• Christians believe that Jesus will come to earth again in what is known as the Second Coming.

• The Holy Bible contains the teachings of Jesus when He lived on earth, and the teachings of the great prophets and disciples, and how Christians should live.

• Both Christians and Jews follow the Old Testament of the Bible, but Christians also embrace the New Testament.

• The cross is a symbol of Christian.

• The most important Christian holidays are Christmas (which marks the birth of Jesus) and Easter (which commemorates the death and resurrection of Jesus).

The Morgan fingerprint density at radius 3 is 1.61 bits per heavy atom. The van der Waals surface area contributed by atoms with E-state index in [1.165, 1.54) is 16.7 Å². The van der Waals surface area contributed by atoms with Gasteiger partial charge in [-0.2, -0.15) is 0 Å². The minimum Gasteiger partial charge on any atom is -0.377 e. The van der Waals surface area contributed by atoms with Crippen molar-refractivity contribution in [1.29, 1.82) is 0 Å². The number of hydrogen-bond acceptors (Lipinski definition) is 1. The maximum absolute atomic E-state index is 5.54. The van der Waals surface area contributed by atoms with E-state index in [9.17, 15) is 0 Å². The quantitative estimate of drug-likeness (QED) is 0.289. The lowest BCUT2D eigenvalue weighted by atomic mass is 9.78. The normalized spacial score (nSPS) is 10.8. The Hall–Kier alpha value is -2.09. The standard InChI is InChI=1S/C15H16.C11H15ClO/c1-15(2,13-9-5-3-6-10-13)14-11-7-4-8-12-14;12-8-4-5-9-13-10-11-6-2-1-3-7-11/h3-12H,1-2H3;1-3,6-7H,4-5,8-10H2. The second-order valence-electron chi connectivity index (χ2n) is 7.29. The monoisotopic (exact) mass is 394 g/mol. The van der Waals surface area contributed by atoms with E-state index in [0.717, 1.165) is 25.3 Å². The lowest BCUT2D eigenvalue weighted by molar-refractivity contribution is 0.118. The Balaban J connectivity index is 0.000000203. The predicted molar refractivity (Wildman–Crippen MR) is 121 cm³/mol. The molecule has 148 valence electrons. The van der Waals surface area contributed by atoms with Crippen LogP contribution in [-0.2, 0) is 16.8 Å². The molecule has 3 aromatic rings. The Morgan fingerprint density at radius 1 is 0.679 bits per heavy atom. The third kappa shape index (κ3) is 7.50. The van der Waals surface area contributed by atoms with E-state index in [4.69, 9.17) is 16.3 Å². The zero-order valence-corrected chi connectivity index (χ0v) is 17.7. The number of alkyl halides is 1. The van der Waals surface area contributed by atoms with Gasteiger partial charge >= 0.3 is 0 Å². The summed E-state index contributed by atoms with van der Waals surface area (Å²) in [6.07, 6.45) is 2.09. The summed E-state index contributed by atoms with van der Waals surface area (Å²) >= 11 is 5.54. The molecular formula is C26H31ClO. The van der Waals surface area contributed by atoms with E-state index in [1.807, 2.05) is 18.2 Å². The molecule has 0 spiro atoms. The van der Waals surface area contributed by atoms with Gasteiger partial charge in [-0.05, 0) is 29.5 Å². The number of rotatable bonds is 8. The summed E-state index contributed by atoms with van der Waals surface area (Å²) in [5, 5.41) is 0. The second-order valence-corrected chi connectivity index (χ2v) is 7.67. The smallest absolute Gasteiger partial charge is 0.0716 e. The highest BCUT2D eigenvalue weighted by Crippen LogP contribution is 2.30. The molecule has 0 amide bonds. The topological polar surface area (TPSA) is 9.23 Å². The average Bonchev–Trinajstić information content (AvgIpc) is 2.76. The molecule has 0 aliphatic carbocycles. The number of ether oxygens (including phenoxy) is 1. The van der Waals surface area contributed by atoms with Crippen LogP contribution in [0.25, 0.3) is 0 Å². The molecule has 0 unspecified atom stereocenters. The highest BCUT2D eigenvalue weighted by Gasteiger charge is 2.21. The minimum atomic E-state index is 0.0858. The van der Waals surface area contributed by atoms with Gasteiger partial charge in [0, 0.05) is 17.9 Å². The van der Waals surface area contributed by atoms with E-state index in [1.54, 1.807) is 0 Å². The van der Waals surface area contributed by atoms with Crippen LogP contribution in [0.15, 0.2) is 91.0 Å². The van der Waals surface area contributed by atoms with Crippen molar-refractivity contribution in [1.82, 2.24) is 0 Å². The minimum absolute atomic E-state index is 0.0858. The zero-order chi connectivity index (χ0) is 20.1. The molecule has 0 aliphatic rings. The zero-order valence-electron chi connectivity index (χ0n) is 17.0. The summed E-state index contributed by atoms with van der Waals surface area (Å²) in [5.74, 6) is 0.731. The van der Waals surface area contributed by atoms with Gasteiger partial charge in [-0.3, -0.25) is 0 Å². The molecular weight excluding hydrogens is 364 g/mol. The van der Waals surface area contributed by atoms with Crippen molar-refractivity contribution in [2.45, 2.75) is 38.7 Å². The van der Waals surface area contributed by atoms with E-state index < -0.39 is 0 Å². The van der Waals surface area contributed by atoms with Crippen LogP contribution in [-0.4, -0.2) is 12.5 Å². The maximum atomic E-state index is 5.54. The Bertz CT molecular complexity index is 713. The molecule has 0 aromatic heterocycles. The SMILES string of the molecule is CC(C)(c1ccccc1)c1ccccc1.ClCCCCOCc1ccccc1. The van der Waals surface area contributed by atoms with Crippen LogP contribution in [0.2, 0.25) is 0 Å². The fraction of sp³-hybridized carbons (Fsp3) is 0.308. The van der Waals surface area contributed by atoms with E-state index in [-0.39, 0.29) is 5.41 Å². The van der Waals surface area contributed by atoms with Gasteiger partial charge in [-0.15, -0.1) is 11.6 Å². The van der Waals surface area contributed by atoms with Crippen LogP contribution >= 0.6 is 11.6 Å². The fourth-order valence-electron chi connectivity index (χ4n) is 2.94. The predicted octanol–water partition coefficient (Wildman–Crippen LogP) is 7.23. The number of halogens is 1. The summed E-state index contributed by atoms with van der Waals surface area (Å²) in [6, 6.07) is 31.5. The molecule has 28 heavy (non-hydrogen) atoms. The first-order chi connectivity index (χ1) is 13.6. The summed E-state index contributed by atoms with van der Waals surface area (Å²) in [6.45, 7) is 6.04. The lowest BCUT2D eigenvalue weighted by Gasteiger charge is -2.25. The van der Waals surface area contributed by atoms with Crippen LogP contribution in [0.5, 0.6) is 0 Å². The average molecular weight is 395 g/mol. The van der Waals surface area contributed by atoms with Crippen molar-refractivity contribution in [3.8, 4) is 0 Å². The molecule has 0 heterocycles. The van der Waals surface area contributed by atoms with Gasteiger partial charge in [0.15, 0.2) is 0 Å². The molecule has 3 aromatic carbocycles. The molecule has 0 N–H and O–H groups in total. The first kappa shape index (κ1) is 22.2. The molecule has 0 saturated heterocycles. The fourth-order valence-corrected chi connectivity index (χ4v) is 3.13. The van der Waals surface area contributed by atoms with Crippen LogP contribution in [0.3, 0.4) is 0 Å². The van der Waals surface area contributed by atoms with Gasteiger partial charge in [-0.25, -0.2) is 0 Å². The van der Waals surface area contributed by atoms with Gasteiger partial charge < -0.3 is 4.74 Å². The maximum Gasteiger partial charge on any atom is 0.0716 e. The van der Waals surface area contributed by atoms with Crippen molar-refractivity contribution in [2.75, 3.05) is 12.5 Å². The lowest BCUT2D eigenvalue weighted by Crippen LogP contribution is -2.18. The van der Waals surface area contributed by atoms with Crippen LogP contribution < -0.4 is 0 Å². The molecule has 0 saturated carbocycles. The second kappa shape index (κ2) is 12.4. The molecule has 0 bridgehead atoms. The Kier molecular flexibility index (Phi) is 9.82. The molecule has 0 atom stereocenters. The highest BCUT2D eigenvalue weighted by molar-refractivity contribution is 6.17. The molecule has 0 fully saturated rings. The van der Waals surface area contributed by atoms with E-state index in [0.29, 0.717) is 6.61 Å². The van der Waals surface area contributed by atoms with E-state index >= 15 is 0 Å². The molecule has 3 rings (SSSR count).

Some historians believe that Jesus is a real person born between 2 B.C and 7 B.C. Most of what historians know about Jesus is from the New Testament of the Holy Bible.

According to the Holy Bible, Jesus was born to a young Jewish virgin called Mary, in Bethlehem, south of Jerusalem, in modern-day Palestine. Christians believe the birth was a supernatural occurrence “…for that which is conceived in her is of the Holy Ghost” (Matthew 1:20)

A little is known about the upbringing of Jesus. The Scriptures show that he grew up in Nazareth, that he and his family fled the persecution of King Herod and moved to Egypt, and that his “earthly” father, Joseph, was a carpenter.

Jesus was raised as a Jew, and according to most historians, he was trying to reform Judaism — not to establish a new religion.

When he was about 30 years old, Jesus began his public ministry after being baptized in the River Jordan by John the Baptist.